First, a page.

A few years ago I attended a terrific Chicago Crain’s Business annual breakfast panel of local General Counsels in the Chicago area. The panel moderator posed a question asking the panelists to share some best practices for in-house counsels when communicating with senior leaders and one of the panelists said that it’s important to “be brilliant, be brief and be gone.”

As an in-house lawyer, effectively communicating with your senior business clients and senior lawyers is a critical skill – especially since these senior leaders are very busy people with great demands on their time. Communicating in the right manner will help drive higher impact and demonstrate your “executive presence.” Here’s some best practices to embrace to help enable you to communicate better with senior leaders:

Move with Speed + Overcommunicate: In my experience there should always be a sense of urgency when communicating with senior leaders on high-profile matters – and to keep them well-updated on a going forward basis. This is especially important when the news you may need to communicate may not be positive or is highly sensitive in nature as no senior leader likes to be blindsided by potential issues. It’s always better to be proactive in communicating such news so these leaders are kept well informed and to “overcommunicate” when needed.

The Shorter the Better: When communicating via email with senior leaders, brevity is key. Several years ago, a former Microsoft CVP and Deputy General Counsel told us of his practice in sending emails to his senior business clients that were no longer than the screen of his laptop. Also think about adding crisp bullet points to your email, eliminate any “filler” words, always write economically and if you need to add more communication to your email simply add an attachment with more information as your email can provide an executive level overview.

Be Thoughtful and Not Sloppy: It’s also important to be very thoughtful in your communications with your senior leaders so don’t be rushed and take the necessary time to compose well-crafted and accurate digital communications like emails – and if needed, have someone else that you trust review those communications before you hit the send button. Also, keep two points top of mind before you send out an electronic communication: (1) what would your Chief Legal Officer think about it?; and (2) assume that it has the potential to appear on the front page of The Wall Street Journal.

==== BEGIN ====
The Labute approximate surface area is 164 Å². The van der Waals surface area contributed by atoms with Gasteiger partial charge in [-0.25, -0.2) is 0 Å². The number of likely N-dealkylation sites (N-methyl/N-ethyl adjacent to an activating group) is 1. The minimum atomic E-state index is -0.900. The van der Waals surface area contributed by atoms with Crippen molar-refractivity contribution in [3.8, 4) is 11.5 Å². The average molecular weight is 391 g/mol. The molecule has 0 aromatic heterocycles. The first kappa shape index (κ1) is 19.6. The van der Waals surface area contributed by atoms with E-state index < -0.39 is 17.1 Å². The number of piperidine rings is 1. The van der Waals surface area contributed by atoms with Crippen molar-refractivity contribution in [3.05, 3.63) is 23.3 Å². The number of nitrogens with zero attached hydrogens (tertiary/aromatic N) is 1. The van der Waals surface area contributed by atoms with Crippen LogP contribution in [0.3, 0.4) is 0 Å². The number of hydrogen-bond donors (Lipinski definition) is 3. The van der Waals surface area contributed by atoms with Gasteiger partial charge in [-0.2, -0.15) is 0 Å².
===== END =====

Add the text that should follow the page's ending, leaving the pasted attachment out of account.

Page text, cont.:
Consistent Communication Cadence: Look for opportunities to have a consistent rhythm of recurring and pre-scheduled communications with key senior leaders. Perhaps it makes sense to have a weekly, monthly or quarterly 1:1 meeting with your most important senior business clients and/or senior leaders in your legal department. Also be sure to develop a short agenda for those meetings that you share in advance. In addition, it may make sense to provide a short and periodic report in the form of an “impact report” that you share with your senior leaders to depict the positive impact that you and your team are delivering to drive the business forward.

Capture their Attention: The first few words/sentences in any email to a senior leader is very important and is your opportunity to actively engage the leader in your message so use that space wisely. Also think about devising the proper subject matter of your message to your senior leader to help draw attention to your email. This early attention piece is also critical as there’s a good chance that senior leaders may be reading your email via a SmartPhone instead of a laptop device.

Embrace Bespoke Communications Styles: When communicating with senior leaders also adjust to their preferred communications styles. Some may prefer emails, others may prefer text messages, others may just prefer voice to voice communications, etc…Be sure to tailor your mode of communications to fit their specific needs.